When we read in Deuteronomy (D'Barim) there are many commandments mentioned, then, all of a sudden, we come upon these words: "THOU SHALT NOT SEETHE A KID IN ITS MOTHER'S MILK" (Deut 14:21) and we might ask ourselves, what does this mean?
Traditions have been set over the centuries that were put in place surrounding this commandment. Many Jews will not eat any milk with meat, or any dairy product with meat products. Some have even bought two refrigerators to keep meat and milk products separate. Is all this necessary one might say? what is Elohim really saying in this verse? is it literal? or does it go beyond the literal to a derashic meaning?
THOU SHALT NOT SEETHE (or cook, or boil) A KID IN ITS MOTHER'S MILK
Has this commandment ever been broken? really broken? In order to really transgress this mitzvah, one would have to find a mother goat, take the kid goat and kill it. Then milk the mother goat and boil the kid goat's flesh in its mother's milk. Now, who would ever go through all that just to eat goat meat? Personally, I would prefer roasted goat's meat on a shishkabab.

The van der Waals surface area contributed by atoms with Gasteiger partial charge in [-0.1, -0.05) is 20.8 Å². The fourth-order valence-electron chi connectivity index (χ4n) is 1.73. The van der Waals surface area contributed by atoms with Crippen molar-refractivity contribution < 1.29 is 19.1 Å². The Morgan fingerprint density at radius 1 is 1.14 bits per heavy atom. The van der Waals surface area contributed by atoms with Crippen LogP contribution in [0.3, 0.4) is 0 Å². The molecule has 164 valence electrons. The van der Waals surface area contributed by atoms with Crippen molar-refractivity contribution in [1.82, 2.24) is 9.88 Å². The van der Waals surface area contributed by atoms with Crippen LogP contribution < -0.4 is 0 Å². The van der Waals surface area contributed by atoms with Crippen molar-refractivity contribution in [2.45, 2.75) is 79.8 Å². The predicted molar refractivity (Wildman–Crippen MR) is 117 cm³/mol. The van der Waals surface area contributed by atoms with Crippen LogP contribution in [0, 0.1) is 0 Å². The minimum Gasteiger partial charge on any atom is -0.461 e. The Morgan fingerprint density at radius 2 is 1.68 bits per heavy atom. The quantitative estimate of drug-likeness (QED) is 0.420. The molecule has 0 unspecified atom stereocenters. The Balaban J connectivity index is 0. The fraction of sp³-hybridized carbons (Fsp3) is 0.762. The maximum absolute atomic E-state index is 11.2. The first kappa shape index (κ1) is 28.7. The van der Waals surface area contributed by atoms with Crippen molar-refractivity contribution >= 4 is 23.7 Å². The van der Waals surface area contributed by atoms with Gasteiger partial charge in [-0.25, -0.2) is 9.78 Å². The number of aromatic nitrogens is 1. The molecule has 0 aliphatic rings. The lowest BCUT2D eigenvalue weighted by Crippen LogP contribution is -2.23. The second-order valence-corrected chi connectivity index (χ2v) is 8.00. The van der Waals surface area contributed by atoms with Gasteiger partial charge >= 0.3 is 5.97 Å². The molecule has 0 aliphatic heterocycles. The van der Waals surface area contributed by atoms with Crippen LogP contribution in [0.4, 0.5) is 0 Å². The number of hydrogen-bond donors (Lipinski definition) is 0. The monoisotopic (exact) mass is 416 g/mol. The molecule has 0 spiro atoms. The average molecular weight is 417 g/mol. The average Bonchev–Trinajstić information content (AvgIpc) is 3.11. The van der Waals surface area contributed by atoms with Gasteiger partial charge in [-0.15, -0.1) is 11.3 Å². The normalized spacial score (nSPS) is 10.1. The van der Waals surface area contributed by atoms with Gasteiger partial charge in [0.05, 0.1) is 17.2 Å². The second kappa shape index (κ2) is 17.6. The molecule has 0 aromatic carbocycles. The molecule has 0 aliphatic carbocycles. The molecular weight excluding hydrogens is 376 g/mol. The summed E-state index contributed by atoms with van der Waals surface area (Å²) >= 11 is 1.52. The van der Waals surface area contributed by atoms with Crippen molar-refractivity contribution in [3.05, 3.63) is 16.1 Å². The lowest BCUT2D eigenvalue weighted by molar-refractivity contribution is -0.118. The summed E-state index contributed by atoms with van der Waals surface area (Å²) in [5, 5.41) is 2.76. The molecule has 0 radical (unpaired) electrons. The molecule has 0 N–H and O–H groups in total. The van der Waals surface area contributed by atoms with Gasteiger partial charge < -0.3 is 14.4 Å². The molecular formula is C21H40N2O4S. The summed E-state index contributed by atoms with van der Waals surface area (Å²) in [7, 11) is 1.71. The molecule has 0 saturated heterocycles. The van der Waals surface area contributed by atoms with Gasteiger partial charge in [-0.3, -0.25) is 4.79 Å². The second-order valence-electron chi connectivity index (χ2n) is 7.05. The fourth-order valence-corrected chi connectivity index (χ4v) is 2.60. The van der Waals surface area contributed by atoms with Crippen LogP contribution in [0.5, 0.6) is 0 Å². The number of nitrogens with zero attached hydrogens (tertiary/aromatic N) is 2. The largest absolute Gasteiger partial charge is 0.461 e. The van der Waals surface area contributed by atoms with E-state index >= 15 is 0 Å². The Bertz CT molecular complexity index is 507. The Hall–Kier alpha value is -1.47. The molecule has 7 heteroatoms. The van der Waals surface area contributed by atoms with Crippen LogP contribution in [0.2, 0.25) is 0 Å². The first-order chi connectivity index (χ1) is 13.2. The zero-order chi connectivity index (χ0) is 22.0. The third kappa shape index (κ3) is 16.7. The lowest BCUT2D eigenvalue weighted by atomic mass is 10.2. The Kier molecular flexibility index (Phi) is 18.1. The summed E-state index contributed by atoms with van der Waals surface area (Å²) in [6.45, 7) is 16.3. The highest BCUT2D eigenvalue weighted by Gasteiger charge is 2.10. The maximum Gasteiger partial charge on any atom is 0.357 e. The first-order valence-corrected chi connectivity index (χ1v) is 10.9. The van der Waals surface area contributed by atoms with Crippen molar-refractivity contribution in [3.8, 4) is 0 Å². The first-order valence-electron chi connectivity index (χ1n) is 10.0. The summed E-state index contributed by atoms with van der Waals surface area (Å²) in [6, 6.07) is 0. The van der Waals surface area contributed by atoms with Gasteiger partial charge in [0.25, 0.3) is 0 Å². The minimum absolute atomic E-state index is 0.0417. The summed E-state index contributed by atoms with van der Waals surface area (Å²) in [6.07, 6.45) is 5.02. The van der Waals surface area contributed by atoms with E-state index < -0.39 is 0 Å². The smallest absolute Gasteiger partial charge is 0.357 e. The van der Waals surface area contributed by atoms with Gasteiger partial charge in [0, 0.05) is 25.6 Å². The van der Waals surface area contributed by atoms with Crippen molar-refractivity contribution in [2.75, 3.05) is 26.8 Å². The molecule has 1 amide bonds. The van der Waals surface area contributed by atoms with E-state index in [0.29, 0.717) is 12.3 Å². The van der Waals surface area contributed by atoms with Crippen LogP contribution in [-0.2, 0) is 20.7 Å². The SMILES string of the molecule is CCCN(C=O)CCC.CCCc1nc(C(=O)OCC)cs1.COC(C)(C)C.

So, what else could this verse mean. This could be a significant derashic meaning; "Separation between life and death, between the clean and the unclean.
the MEAT (basar)in Hebrew or "flesh" has always had the connotation of "sin". The meat or flesh, once separated from the bone and blood, becomes "dead flesh" meat that is left in the sun, without refrigeration soon stinks and rots, it becomes "tamei" unclean. Also connected with meat is a form of fat called "suet" or "Cheilev" in Hebrew
MILK, however, in hebrew is "Chalav" it is spelled with three Hebrew letters, "Chet' "lamed" and "Beit". A mother's milk gives the child "life" the two Hebrew letters "lamed" and "Beit" also spell out "heart" (Lev) so "life" is connected to the "heart" the heart pumps blood to give each living thing "life"
The words "cheilev" and "Chalav" are spelled the same, yet pronounced differently, So close together are "fat" and "milk" milk is a form of fat, yet it is healthy fat, yet on the other hand, it is a difference between "death" and "life"
So, maybe what HaShem is trying to tell us in this verse is we must make a separation between "death and life" between "kosher and non-kosher" between the "clean and unclean" between what belongs to G-d and what is of the world, pagan ideology, righteousness and unrighteousness,